Monks Annual Past Performance
To 31 March each year
Source: Morningstar. Share price, total return.
Past performance is not a guide to future returns.
When analysing businesses, we focus on their underlying growth attributes and do not allow ourselves to be distracted by labelling companies according to sector or domicile. For us, it is ridiculous to think that the location of a company’s headquarters matters in this globalised world, or that all financial or technology stocks share common business characteristics.
We classify our investments into four growth categories: Growth Stalwarts, Rapid Growth, Cyclical Growth, and Latent Growth. We have a clear view of the inefficiencies we are exploiting within each growth category and the reasons why we expect investments to outperform. The use of these four designations also encourages diversity across the portfolio and provides us with a means of monitoring the operational performance of our investments. It is critically important to have clear expectations for every stock we own, so that we can monitor the progress of businesses without succumbing to the inevitable behavioural biases induced by short-term winners and losers in share price terms.
The use of these categories ensures that we continue to focus on the operational growth of your holdings and that the portfolio remains diversified and balanced. The following descriptions of each category and holdings within them illustrate these points.
These companies have durable franchises. We expect them to deliver robust profitability in most macroeconomic environments. Within this area we are often drawn to businesses where the competitive advantages include dominant local scale, customer loyalty and strong brands. Examples from the portfolio at the time of writing include the payment processor, MasterCard, and the Swiss global lift and escalator company, Schindler. We expect our Stalwarts to produce earnings and cash flow per share growth of around 10% p.a. over the long run. These are the types of long-duration businesses where the market fails to appreciate the benefits of compounding, as they may appear unexciting relative to more rapid or cyclical growth companies.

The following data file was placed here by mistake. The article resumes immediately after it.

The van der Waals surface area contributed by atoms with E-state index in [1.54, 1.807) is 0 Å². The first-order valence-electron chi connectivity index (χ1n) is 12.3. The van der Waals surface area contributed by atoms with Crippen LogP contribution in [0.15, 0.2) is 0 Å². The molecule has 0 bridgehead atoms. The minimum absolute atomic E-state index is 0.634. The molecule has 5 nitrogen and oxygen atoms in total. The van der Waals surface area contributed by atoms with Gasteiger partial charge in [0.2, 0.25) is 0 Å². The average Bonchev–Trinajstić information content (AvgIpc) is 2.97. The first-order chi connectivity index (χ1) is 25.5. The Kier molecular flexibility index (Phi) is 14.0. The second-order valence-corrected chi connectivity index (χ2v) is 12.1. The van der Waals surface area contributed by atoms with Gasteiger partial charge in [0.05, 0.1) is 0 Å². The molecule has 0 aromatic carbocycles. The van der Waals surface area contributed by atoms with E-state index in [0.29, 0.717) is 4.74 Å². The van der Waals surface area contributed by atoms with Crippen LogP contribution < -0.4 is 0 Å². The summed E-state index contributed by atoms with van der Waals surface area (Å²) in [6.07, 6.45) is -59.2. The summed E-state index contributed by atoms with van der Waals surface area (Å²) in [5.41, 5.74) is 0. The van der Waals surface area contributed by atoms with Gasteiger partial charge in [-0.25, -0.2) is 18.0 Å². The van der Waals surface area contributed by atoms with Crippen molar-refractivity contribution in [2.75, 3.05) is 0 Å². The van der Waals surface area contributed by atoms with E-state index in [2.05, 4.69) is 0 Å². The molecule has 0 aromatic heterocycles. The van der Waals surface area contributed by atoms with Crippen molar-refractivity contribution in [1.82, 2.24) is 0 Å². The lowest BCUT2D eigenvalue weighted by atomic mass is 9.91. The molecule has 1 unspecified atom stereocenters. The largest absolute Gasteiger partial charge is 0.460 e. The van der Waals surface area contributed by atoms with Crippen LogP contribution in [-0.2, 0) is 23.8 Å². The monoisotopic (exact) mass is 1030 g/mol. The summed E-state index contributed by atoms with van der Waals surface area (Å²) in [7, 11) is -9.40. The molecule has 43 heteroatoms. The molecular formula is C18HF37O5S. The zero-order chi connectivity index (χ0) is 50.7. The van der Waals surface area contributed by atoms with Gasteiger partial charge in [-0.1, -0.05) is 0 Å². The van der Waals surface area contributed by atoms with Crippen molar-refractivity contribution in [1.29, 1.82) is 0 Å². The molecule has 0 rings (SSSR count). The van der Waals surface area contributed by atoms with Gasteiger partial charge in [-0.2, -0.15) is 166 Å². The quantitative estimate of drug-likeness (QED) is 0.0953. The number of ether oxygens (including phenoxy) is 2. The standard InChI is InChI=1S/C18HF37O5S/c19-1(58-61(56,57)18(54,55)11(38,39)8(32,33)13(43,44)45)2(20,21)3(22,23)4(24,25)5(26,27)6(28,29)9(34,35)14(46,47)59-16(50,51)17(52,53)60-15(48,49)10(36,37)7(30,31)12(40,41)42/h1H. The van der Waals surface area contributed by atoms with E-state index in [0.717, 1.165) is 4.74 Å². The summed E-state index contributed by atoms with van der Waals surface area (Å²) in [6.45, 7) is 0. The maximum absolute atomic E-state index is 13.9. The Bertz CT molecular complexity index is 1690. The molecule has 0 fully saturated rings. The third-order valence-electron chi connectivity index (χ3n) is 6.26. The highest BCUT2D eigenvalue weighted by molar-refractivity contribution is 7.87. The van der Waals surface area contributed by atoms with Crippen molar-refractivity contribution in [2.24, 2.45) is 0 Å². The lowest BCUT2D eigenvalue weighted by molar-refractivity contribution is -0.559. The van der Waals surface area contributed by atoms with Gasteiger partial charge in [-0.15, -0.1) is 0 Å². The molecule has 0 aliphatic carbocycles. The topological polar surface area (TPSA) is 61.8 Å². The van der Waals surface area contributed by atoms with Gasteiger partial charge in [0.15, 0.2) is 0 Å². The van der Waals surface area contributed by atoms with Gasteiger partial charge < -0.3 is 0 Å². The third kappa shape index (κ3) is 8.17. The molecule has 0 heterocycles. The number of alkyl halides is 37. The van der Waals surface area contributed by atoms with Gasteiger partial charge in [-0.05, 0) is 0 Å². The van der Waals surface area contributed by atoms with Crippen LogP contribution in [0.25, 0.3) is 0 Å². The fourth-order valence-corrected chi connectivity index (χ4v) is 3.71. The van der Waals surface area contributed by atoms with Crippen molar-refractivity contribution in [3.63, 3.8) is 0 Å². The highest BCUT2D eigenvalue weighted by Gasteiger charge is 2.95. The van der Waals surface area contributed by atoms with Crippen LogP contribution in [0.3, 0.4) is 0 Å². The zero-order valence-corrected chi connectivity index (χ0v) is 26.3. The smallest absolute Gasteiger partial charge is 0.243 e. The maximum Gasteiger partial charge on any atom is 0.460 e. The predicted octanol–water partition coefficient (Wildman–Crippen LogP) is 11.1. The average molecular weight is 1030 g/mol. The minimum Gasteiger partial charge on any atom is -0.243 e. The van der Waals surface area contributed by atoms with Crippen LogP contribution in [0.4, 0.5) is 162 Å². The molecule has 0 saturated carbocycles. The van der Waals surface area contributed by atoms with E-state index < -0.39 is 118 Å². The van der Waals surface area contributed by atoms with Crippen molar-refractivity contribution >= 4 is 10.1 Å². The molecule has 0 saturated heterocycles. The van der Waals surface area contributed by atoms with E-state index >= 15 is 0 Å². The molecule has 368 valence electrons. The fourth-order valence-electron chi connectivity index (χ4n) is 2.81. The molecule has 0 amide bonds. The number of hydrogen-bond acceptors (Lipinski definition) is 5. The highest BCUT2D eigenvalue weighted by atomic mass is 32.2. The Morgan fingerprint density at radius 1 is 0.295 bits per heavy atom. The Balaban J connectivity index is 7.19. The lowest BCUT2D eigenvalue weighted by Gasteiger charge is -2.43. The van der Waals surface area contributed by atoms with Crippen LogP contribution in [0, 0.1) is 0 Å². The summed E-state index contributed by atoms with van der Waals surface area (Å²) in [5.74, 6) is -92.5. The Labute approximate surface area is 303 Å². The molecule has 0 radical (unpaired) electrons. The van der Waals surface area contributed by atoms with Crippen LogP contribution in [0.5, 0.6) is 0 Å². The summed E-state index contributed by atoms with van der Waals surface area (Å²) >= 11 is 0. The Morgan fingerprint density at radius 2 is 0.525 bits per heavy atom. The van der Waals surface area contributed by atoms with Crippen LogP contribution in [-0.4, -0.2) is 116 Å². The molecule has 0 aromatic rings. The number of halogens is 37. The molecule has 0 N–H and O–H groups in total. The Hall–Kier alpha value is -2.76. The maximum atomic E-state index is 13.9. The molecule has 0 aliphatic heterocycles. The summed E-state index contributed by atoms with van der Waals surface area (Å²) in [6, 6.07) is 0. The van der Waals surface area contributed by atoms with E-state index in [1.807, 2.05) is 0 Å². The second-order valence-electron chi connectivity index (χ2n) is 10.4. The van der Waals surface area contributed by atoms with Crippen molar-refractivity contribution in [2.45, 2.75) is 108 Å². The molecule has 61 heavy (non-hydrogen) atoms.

Where might we be wrong? Our chief concerns for the Stalwarts would be doubts over future earnings growth potential and the danger that the end markets may be maturing. Examples of stocks we have sold following such concerns are the Swiss food manufacturer, Nestlé and the US consumer staples business, Colgate-Palmolive.
Prudential, the UK listed life assurance company, is a classic example of durability and the impact of compounding, having produced earnings per share growth of 11.6% p.a. over the past 12 years. We believe the market is underestimating the company’s strengths; in particular the open-ended growth opportunity in Asia where penetration rates of investment and life insurance products are low and likely to grow significantly faster than the underlying economies. Having invested more heavily than its peers over an extended period in the Asian market, Prudential has secured a long-lasting competitive advantage in the region. We believe this investment, coupled with rising household incomes and an aging population across Asia, will translate into solid growth for Prudential over the long term.
Prudential – Accelerating in Asia
Rapid growth and vast opportunity in Asian insurance
Source: Company reports.
Most frequently, these are earlier stage businesses where the market opportunity is vast. We expect investments in this area to deliver high levels of revenue growth (at double digit per annum rates), and profit growth of 15–25%+ p.a. on a five year view. Commonly, these are innovative companies. Some attacking existing industry profit pools and some creating new markets for themselves. Examples from the current portfolio include the disruptive electric vehicle manufacturer Tesla, the highly innovative bio-tech company Abiomed, and the Indian financial institution ICICI Bank.
Our Rapid Growth stocks are often examples of companies with high near-term valuation multiples that other investors struggle to digest. However, we believe these valuation multiples will eventually be justified by the amount of sustainable long-term growth these companies are able to generate. Many are also examples of the inefficiency of the market failing to embrace the potential for large scale change. We welcome the high degree of uncertainty that accompanies these investments. Inevitably there will be losers, perhaps because of new entrants to the market, but we expect the upside from the winners to overwhelm their impact.